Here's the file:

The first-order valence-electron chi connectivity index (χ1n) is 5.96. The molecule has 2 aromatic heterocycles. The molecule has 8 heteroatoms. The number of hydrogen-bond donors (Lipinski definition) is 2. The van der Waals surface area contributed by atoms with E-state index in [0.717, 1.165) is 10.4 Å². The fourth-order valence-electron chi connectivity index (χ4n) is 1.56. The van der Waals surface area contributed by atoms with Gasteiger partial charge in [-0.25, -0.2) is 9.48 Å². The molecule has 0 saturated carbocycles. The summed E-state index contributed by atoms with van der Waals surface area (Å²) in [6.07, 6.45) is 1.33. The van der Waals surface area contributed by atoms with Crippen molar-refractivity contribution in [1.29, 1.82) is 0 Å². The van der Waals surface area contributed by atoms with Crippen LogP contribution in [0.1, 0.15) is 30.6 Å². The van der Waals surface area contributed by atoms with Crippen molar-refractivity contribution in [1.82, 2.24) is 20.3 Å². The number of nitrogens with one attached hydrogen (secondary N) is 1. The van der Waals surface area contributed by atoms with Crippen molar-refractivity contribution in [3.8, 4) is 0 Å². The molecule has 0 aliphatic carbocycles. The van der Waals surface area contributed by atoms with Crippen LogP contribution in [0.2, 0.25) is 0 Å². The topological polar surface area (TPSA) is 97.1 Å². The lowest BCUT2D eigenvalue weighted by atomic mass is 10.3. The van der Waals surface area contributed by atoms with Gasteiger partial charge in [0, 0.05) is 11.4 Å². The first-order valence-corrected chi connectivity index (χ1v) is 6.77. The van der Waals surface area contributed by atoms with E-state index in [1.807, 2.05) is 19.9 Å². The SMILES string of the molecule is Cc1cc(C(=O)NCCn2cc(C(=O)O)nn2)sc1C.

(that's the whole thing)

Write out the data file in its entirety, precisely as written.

The first-order valence-electron chi connectivity index (χ1n) is 5.96. The molecule has 2 aromatic heterocycles. The molecule has 8 heteroatoms. The number of hydrogen-bond donors (Lipinski definition) is 2. The van der Waals surface area contributed by atoms with E-state index in [0.717, 1.165) is 10.4 Å². The fourth-order valence-electron chi connectivity index (χ4n) is 1.56. The van der Waals surface area contributed by atoms with Gasteiger partial charge in [-0.25, -0.2) is 9.48 Å². The molecule has 0 saturated carbocycles. The summed E-state index contributed by atoms with van der Waals surface area (Å²) in [6.07, 6.45) is 1.33. The van der Waals surface area contributed by atoms with Crippen molar-refractivity contribution in [1.29, 1.82) is 0 Å². The van der Waals surface area contributed by atoms with Crippen LogP contribution in [0.1, 0.15) is 30.6 Å². The van der Waals surface area contributed by atoms with Crippen molar-refractivity contribution in [1.82, 2.24) is 20.3 Å². The number of nitrogens with one attached hydrogen (secondary N) is 1. The van der Waals surface area contributed by atoms with Crippen molar-refractivity contribution in [3.8, 4) is 0 Å². The molecule has 0 aliphatic carbocycles. The van der Waals surface area contributed by atoms with Crippen LogP contribution in [0.2, 0.25) is 0 Å². The topological polar surface area (TPSA) is 97.1 Å². The lowest BCUT2D eigenvalue weighted by atomic mass is 10.3. The van der Waals surface area contributed by atoms with Gasteiger partial charge in [0, 0.05) is 11.4 Å². The first-order valence-corrected chi connectivity index (χ1v) is 6.77. The van der Waals surface area contributed by atoms with E-state index in [1.807, 2.05) is 19.9 Å². The SMILES string of the molecule is Cc1cc(C(=O)NCCn2cc(C(=O)O)nn2)sc1C.